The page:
Evaporating water is what creates the cooling and makes evaporative coolers and cool towers work. Rain water is the perfect source for the water used in cool towers because it does not have dissolved salts or minerals. Well water can contain dissolved minerals. As the water evaporates from the pads, whatever minerals it contains are left behind. This buildup will eventually clog the pads and block air flow.
We chose to get water for all our needs from the water harvesting systems we installed. Yes, we live in a desert, with an average annual rainfall of only 12 inches and we have plenty of water for all uses. The CEL-dek pads in our cool tower have only had rain water on them since 1986. They have a very small amount of mineral buildup on the surfaces.
Normally you can expect to replace cooler pads every year, or at best every other year. I have seen cooler pads fed with ground water that have more buildup after less than one season than my eight year old pads fed with rain water.
How Much Water
Approximately 1000 BTUs of cooling is created per one pound of water evaporated. On a hot summer day with low humidity you can expect to use 50-100 gallons of water. The most we have used in one day is about 60 gallons to cool the entire house. When we only cool parts of the house ("zone cooling"), we reduce this by 50-75%.
Other Benefits to a Cool Tower
Would you believe the cool tower helps heat our home in the winter? Our greenhouse has excess solar gain. We open a small door in the cool tower leading to the greenhouse. The upwind scoop on the cool tower forces cool outside air into the greenhouse and excess heat is pushed downstairs. Cool air escapes through a vent located low in the downstairs room and is replaced by more warm fresh air from the greenhouse . We call this our fresh air heating system.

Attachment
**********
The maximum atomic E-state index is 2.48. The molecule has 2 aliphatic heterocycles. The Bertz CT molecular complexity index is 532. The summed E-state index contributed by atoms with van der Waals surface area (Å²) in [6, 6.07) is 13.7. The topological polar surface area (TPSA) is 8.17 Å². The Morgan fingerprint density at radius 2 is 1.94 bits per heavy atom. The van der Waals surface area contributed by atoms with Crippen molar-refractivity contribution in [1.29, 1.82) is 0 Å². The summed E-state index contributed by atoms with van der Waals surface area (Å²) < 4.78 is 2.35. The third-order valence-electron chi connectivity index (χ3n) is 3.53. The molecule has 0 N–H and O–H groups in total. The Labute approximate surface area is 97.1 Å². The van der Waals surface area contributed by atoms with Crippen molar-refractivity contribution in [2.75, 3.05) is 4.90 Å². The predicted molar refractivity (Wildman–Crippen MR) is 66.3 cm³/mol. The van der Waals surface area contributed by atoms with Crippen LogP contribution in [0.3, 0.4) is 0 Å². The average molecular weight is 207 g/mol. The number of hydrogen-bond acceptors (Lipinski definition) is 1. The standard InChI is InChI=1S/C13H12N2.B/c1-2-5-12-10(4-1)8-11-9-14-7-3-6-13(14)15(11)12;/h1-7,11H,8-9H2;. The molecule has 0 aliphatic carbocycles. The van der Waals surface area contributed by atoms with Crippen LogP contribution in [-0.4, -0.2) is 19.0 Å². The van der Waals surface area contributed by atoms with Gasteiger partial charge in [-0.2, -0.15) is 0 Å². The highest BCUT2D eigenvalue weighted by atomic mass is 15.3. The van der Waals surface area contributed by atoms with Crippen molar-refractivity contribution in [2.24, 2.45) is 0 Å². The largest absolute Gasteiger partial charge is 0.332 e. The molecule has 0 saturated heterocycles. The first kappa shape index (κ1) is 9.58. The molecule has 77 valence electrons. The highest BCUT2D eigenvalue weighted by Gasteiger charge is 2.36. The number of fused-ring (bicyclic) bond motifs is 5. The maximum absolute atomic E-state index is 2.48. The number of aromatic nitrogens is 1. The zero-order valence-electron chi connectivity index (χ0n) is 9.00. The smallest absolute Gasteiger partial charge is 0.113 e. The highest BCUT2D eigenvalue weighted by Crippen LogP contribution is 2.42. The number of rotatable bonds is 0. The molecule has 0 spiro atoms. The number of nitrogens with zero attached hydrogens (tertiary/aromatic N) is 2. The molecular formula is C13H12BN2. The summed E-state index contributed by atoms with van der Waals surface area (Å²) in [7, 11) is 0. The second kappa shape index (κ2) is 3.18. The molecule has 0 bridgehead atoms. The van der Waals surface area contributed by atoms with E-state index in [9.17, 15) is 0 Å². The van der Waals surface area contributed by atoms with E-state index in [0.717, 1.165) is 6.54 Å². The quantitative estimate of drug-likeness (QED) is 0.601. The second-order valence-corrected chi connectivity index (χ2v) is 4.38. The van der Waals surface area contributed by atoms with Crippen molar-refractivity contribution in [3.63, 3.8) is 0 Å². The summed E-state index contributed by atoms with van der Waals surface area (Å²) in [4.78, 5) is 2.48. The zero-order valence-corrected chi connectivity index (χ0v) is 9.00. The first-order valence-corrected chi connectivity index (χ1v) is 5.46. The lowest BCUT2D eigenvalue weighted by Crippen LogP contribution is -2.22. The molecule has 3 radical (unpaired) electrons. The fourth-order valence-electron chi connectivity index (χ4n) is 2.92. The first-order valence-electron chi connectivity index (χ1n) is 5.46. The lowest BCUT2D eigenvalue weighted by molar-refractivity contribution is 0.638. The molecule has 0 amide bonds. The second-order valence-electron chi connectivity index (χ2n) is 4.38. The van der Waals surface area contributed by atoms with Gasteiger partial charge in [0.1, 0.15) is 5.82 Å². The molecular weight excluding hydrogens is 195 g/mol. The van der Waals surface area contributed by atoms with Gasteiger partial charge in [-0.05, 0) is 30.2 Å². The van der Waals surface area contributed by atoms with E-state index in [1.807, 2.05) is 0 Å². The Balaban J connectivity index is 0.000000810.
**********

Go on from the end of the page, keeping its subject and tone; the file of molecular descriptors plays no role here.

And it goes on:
When we go away for an extended period of time in the summer, we open all the vents from the cool tower but leave the water pump off. With a slight breeze fresh air flows through the house. This keeps the house from building excess heat.
Bill Cunningham built a cool tower on his office and shop/garage with south and east facing windows in the cool tower. They provide light and heat to both areas in the winter. In the summer they provide soft indirect light.
We started construction on the cool tower in the spring of 1985 and used it that summer. The system has undergone several changes. The first upwind scoop was metal, and not a good choice unless you use aluminum. Our scoop now has a framework of steel covered with heavy canvas. The cool tower has been in operation nine years. On a hot dry day (100ºF with 10% humidity) the air coming from the tower is 65-70ºF. We are very pleased with the performance. I am saving the finishing touches for a 110ºF day — that's when working inside the cool tower is quite enjoyable!
Author: Charles Van Meter, Alternative Research Center Inc., PO Box 383 Vail, AZ 85641-0383; 602-647-7220
Custom Cool Tower & Solar Design, Bill Cunningham, 5085 S Melpomene Way, Tucson, AZ 85747; 602-885-7925
Suppliers of CEL-dek: Munters Corporation, Mrs. Pat Thomas, Box 6428, Fort Myers, FL 33911; 1-800-446-6868
12 Volt Teel bilge pump: Stock # 1P811, W.W. Grainger Inc., local phone book
by Charles Van Meter
copyright 1994 Charles Van Meter